Surprising drop in unemployment; German government launches initiative to fight red tape; Soccer star Kahn suffers temporary deafness; U.S. ambassador to Germany says U.S.-German ties on the mend.
Help is needed for citizens staggering under the weight of Germany's notorious bureaucracy.
Unemployment shows surprising fall
Seasonally adjusted unemployment in Germany fell last month by a surprisingly large margin of 33,000, providing an unexpected boost for Schröder's economic reform plans. According to Florian Gerster, head of Germany's federal labor office, the decline was largely due to labor market reform measures and reflected a trend that began in January. Unadjusted unemployment fell in June from 4.342 million to 4.257 million, representing 10.2 percent of the workforce. Speaking on Wednesday, Gerster said Germany was far from economic recovery but expressed confidence that growth could be "significantly over 1 percent" next year, thus leading to a quicker drop in unemployment.
Government to trim bureaucratic flab
The German government has passed a new law to fight bureaucracy. The "Initiative Bureaucracy Reduction" aims to boost the struggling German economy by loosening regulations on existing small and medium-sized companies, modernize administration and improve the state of Germany's public finances. According to German Interior Minister Otto Schily (photo), less bureaucracy and more flexibility are essential to breathing life into Germany's small and medium-sized businesses, the traditional backbone of the world's third- largest economy.
Under the law, which was presented by the government on Wednesday, businesses will no longer have to observe tight work place regulations and Germans will be able to take care of bureaucratic issues via the internet. In addition, the government wants to replace the identity card with a chip card and introduce a so-called Jobcard for the unemployed which will save data electronically. Further details are to be hammered out together with the state governments in the next months.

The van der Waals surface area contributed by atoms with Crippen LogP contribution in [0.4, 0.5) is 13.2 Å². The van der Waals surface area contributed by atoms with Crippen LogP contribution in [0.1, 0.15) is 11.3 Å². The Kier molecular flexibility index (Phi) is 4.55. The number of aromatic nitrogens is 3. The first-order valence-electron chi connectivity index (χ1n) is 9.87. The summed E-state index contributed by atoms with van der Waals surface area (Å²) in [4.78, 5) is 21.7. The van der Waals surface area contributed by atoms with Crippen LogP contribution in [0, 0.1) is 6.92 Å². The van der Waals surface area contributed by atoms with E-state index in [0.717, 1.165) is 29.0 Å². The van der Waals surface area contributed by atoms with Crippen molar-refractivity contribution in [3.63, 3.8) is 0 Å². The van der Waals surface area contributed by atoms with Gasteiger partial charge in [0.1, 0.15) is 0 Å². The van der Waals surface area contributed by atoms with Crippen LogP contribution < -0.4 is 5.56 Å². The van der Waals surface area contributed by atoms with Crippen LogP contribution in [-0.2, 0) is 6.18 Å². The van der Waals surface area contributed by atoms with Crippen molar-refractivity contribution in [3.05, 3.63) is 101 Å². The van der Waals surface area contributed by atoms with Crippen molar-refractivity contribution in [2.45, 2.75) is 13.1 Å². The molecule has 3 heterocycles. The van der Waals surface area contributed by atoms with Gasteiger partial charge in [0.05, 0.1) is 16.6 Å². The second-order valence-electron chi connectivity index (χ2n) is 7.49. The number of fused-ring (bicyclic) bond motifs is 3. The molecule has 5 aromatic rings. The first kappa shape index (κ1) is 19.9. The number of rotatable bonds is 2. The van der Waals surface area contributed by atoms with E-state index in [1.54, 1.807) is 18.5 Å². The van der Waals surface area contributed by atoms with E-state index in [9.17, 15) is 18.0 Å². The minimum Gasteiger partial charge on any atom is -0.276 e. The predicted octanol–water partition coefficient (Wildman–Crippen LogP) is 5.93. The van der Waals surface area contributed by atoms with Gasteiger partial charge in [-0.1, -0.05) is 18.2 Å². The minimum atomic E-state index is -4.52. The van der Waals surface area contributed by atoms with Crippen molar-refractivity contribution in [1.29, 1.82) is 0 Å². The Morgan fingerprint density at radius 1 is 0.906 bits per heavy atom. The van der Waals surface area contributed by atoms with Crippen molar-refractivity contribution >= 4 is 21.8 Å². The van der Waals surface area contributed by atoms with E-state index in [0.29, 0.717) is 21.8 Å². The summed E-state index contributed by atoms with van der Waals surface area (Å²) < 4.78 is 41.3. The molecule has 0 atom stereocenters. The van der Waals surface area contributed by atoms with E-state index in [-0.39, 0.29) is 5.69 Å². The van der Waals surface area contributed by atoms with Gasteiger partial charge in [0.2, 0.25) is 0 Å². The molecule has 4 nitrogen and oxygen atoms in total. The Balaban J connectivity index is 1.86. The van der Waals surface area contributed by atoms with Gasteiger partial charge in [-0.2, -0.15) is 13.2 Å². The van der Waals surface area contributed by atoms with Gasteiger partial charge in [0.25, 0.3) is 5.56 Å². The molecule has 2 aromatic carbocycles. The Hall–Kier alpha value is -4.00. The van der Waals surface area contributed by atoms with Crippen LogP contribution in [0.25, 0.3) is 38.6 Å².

Soccer star Kahn suffers under temporary deafness
Bayern Munich captain Oliver Kahn is on his way to recovery after going temporarily deaf in his left ear last week. Kahn said he wasn't going to let either the ear problem, or his private life, get in the way of his performance this season. For Kahn, who is also Germany's national team captain, 2003 has been a turbulent year so far, regularly hitting the headlines for his affair with a Munich barmaid while his wife was heavily pregnant. Kahn has admitted falling into a rut after the World Cup 2002, when Germany lost 2-0 to Brazil in the final after he spilled a shot enabling Brazilian player Ronaldo to score the first of his two goals and a sluggish start to last year's football season. "I know I can contribute to our (Bayern's) success", Kahn told Reuters this week. "I'm going to go full speed from the start of this season".
German-American relations begin to thaw
U.S. Ambassador to Germany Daniel Coats said Thursday relations between Germany and the U.S. are on the way to improvement. Speaking on the sidelines of a reception for New York youth at Chancellor Gerhard Schröder's office in Berlin, Coats admitted the two nations had problems in the past, but were now looking firmly ahead and increased cooperation was reinforcing communication. He didn’t rule out a meeting between Schröder and U.S. President Bush either and said in a speech that personal ties between citizens of both countries contributed to the strengthening of the German-U.S. relationship. In his speech Schröder said, "Both our countries need each other," and that friendships should be stuck to despite occasional differences of opinion. Relations between Germany and the U.S. plummeted when Schröder refused to support the U.S.-led war against Iraq earlier this year. The event at the chancellery was held for 80 American students who are in Germany at present and is part of the "Bridge New York – Berlin" program initiated by Schröder in the aftermath of the terrorist attacks on the World Trade Center in New York on Sept. 11, 2001.
Complied by DW staff from wire services